False choices, one of the most annoying, useless aspects of too many games, particularly RPGs. As a Pokémon fan, I’ve seen some pretty bad ones, from Rowan asking if I want a pokédex only to hold me hostage until I say yes, to a Team Flare scientist pressing the button I chose not to. Are these jokes? They’re not funny. Are they supposed to make me feel a sense of player agency during the A-mashing exposition dumps? They don’t. Are they stupid and pointless? A ding-ding-ding! We have a winner.
But maybe not all false choices are stupid. Pokémon has yet give me one that doesn’t just tick me off, but Shantae seem to get. Today on The Anime Harvest, how Shantae: Risky’s Revenge gets false choices right.
Until recently, I didn’t know much about the Shantae games. I only recently played the second one, Risky’s Revenge. They are a series of action platformers, made by WayForward, staring the half-genie Shantae, who fights primarily by whipping monsters with her pony tail. This isn’t a review but I will say that the game is pretty fun, albeit short, and between different transformations Shantae gains through her belly dancing and magic upgrades that can be bought in-game, it has a good amount of gameplay. Also, the art style is glorious and makes me wonder why we ever tried to move on from pixels.
Anyway, the story is, a pirate named Risky steals a presumably powerful magic lamp, and Shantae has to collect three Magic Seals before her in order to stop Risky from using it. But, in order to gain access to certain areas to get the Magic Seals, some sacrifices must be made, and these are where the false choices come in.
Whenever a choice comes up during a story scene, the option you have to choose to progress is not desirable. In one instance you need to get a passport so you can enter a dungeon. In order to get the passport, you have to trade with the Ammo Barron and give him the town deed. But he plans on making the town into a military outpost.
If you say “no” when the box comes up, you can walk away and do whatever you want, but the story can’t progress. To continue the game, you must hand over the deed, so the option to say no is really a false choice. It’s not a dialogue loop right back to the yes/no box, but it’s practically the same. So how is this different from what I was complaining about earlier? It’s different because the game actually does something with it.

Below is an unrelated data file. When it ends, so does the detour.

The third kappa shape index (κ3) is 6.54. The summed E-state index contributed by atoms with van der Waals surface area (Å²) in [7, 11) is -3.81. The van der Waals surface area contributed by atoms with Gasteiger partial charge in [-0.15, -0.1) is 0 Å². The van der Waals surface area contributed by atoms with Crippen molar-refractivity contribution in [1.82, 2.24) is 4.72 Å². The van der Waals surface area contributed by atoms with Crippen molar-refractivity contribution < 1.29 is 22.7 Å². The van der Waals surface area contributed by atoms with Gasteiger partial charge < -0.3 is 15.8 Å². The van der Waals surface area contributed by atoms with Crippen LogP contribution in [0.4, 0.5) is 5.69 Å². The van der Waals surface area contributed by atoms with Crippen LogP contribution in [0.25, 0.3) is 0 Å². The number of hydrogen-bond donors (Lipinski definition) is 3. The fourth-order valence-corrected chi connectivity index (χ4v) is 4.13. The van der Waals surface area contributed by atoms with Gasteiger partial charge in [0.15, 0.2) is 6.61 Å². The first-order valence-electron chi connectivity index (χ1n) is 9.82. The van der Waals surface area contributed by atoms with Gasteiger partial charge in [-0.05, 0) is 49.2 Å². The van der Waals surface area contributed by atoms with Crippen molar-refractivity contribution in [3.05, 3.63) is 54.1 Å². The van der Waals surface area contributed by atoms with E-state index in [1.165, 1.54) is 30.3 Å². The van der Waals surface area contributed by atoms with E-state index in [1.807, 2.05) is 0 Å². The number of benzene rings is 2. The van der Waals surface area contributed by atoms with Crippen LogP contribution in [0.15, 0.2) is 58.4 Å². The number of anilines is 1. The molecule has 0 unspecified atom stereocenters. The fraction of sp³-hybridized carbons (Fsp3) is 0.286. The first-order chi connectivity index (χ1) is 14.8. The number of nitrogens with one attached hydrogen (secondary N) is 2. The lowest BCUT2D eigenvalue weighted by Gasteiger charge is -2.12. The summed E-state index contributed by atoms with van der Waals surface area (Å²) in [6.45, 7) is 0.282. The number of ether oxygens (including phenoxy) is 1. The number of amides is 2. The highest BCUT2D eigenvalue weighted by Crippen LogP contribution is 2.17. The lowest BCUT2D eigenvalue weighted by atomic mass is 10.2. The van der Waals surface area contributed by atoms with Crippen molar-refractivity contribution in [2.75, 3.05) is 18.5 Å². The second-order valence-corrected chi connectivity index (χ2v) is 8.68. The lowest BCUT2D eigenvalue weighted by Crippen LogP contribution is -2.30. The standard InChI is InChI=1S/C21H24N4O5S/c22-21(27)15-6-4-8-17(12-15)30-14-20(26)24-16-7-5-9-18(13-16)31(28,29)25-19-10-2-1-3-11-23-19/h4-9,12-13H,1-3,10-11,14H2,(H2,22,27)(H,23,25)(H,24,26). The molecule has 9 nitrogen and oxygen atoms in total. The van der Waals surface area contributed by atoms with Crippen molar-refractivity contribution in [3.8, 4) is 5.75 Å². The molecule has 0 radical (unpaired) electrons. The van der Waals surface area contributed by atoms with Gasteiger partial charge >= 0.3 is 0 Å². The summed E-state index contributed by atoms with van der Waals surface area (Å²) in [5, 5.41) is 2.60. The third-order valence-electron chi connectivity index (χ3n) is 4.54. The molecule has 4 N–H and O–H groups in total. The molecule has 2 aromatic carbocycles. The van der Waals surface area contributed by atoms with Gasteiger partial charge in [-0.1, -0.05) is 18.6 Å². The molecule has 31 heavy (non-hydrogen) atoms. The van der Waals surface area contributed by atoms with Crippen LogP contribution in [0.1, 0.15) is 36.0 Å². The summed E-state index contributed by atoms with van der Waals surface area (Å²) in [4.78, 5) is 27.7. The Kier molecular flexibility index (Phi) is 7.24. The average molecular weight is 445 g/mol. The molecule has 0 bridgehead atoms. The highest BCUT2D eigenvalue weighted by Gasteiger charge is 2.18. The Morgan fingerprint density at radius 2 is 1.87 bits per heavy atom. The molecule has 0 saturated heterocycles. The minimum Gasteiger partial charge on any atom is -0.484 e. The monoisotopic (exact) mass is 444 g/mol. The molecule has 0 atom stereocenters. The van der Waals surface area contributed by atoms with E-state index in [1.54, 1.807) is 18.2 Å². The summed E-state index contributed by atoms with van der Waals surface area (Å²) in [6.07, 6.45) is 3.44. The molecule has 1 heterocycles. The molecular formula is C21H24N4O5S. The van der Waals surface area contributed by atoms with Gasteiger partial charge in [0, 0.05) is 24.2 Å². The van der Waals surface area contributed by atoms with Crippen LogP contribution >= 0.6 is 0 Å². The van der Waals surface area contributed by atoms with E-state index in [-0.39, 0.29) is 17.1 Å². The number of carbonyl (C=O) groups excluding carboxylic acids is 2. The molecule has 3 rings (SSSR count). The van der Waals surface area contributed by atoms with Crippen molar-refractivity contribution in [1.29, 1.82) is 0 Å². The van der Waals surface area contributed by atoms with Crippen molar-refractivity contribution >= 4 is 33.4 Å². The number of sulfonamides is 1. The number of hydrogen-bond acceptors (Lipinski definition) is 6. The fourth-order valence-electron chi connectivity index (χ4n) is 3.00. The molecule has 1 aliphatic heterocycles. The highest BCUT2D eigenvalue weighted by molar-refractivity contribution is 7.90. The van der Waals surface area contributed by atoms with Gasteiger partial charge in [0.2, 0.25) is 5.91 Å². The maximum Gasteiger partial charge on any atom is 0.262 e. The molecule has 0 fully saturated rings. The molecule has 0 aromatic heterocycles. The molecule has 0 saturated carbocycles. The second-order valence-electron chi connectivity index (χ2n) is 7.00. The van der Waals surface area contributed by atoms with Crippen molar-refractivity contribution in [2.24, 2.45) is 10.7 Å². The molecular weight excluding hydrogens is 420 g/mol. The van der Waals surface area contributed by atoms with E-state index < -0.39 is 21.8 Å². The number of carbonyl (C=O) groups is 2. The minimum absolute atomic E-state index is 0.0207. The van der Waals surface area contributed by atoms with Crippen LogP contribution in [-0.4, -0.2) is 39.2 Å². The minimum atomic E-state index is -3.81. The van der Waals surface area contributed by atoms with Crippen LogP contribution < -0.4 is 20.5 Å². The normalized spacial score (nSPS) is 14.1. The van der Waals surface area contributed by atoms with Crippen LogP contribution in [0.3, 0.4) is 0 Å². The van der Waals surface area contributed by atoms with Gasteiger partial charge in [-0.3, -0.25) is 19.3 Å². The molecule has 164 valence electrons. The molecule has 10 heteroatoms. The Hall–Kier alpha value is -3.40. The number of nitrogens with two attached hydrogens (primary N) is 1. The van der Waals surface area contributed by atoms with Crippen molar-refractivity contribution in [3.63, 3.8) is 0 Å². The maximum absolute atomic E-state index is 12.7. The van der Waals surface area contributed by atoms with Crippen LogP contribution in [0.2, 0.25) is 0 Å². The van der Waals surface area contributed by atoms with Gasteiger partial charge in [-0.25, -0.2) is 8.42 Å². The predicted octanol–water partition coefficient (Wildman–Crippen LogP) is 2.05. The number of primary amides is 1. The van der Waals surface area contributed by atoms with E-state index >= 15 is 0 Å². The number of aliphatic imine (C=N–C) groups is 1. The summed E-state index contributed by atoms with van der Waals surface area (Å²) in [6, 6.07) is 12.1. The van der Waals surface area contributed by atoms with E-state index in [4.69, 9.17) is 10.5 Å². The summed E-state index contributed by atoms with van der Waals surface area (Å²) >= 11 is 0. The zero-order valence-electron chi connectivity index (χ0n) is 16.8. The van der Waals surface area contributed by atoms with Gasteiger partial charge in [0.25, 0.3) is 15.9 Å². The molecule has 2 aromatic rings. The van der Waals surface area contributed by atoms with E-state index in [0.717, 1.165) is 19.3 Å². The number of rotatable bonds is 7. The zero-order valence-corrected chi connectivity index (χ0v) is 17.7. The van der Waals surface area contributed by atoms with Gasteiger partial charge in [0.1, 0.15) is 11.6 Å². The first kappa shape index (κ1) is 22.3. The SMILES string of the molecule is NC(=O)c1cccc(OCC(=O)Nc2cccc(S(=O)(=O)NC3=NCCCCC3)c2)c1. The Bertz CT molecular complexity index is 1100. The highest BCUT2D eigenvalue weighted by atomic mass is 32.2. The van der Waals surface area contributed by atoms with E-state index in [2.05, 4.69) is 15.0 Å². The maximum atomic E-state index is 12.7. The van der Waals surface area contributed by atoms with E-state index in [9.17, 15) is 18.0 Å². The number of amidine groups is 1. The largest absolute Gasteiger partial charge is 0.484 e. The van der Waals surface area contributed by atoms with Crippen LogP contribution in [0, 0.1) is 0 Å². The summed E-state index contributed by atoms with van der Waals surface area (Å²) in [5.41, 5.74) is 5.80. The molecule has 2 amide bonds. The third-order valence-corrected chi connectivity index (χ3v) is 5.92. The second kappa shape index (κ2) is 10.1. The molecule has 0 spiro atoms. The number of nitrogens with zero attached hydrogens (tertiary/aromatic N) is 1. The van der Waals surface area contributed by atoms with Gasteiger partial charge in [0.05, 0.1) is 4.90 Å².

One more of these false choices comes up near the end, just before the final battle. Risky asks you to hand over the Magic Seals, and the yes/no box comes up. Regardless of which option you pick though, Shantae says she has no choice, and she has to give the Magic Seals to Risky. Alright, now we’ve got something.
Throughout the game, and particularly at this point, Shantae blames herself for what’s happening because she is supposed to be the town’s guardian. She was too weak to stop Risky before, and that’s why all of this is happening. She feels powerless, just like the player is when they’re confronted with a false choice. It’s not just the player who is forced to make a decision they don’t want to. Shantae has to as well. She feels powerless because she can’t solve all the problems another way.
Shantae: Risky’s Revenge used a false choice mechanic to make the player feel powerless in the same way Shantae does. You feel guilty handing over the deed because the game makes you feel like you are choosing to do it; like you could have done otherwise. Likewise, Shantae feels guilty about it because she feels she could have stopped Risky before letting it come to this, and it’s her fault for not being more powerful.
So I still don’t know what’s up with most games and their text loops if you make the wrong decision or how it doesn’t really matter what you choose, but Shantae gets it right. It shows that, even in the little things, video games have many ways to connect with their audience. They can use player agency as an instrument for the artist, even then taking that agency away.
Don’t Lose Your Way